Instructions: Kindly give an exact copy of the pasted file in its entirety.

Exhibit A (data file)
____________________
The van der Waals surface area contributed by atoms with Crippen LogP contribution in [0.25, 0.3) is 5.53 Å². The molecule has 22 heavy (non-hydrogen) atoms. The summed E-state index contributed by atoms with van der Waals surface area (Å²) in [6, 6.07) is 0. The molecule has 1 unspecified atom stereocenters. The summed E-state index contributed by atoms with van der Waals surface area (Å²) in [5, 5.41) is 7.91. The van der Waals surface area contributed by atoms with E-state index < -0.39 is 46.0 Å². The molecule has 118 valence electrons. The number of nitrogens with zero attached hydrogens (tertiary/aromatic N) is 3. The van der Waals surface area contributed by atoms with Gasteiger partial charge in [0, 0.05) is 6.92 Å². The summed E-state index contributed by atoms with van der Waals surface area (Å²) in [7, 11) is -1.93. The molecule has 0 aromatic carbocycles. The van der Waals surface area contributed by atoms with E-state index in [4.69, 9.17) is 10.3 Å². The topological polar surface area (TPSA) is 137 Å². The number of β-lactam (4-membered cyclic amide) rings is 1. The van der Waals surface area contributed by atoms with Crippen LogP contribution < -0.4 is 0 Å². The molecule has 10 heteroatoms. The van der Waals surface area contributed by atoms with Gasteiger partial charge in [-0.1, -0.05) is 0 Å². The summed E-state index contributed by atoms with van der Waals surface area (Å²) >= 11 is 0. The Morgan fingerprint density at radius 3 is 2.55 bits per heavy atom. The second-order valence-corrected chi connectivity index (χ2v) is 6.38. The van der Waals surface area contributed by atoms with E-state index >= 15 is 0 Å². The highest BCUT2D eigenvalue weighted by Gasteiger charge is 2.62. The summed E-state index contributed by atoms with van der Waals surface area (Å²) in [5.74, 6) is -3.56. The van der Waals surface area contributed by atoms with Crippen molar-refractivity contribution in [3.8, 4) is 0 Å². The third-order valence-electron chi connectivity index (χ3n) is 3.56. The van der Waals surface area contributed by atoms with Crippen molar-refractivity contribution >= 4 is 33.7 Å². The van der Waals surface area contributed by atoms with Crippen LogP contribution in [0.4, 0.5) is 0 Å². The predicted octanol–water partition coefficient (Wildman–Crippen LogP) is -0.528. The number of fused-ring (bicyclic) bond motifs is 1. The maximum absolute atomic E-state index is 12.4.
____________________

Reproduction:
The van der Waals surface area contributed by atoms with Crippen LogP contribution in [0.25, 0.3) is 5.53 Å². The molecule has 22 heavy (non-hydrogen) atoms. The summed E-state index contributed by atoms with van der Waals surface area (Å²) in [6, 6.07) is 0. The molecule has 1 unspecified atom stereocenters. The summed E-state index contributed by atoms with van der Waals surface area (Å²) in [5, 5.41) is 7.91. The van der Waals surface area contributed by atoms with E-state index < -0.39 is 46.0 Å². The molecule has 118 valence electrons. The number of nitrogens with zero attached hydrogens (tertiary/aromatic N) is 3. The van der Waals surface area contributed by atoms with Gasteiger partial charge in [0, 0.05) is 6.92 Å². The summed E-state index contributed by atoms with van der Waals surface area (Å²) in [7, 11) is -1.93. The molecule has 0 aromatic carbocycles. The van der Waals surface area contributed by atoms with E-state index in [4.69, 9.17) is 10.3 Å². The topological polar surface area (TPSA) is 137 Å². The number of β-lactam (4-membered cyclic amide) rings is 1. The van der Waals surface area contributed by atoms with Crippen LogP contribution < -0.4 is 0 Å². The molecule has 10 heteroatoms. The van der Waals surface area contributed by atoms with Gasteiger partial charge in [-0.1, -0.05) is 0 Å². The summed E-state index contributed by atoms with van der Waals surface area (Å²) >= 11 is 0. The Morgan fingerprint density at radius 3 is 2.55 bits per heavy atom. The second-order valence-corrected chi connectivity index (χ2v) is 6.38. The van der Waals surface area contributed by atoms with E-state index >= 15 is 0 Å². The highest BCUT2D eigenvalue weighted by Gasteiger charge is 2.62. The summed E-state index contributed by atoms with van der Waals surface area (Å²) in [5.74, 6) is -3.56. The van der Waals surface area contributed by atoms with Crippen molar-refractivity contribution in [3.8, 4) is 0 Å². The third-order valence-electron chi connectivity index (χ3n) is 3.56. The van der Waals surface area contributed by atoms with Crippen molar-refractivity contribution >= 4 is 33.7 Å². The van der Waals surface area contributed by atoms with Crippen LogP contribution in [0.4, 0.5) is 0 Å². The predicted octanol–water partition coefficient (Wildman–Crippen LogP) is -0.528. The number of fused-ring (bicyclic) bond motifs is 1. The maximum absolute atomic E-state index is 12.4.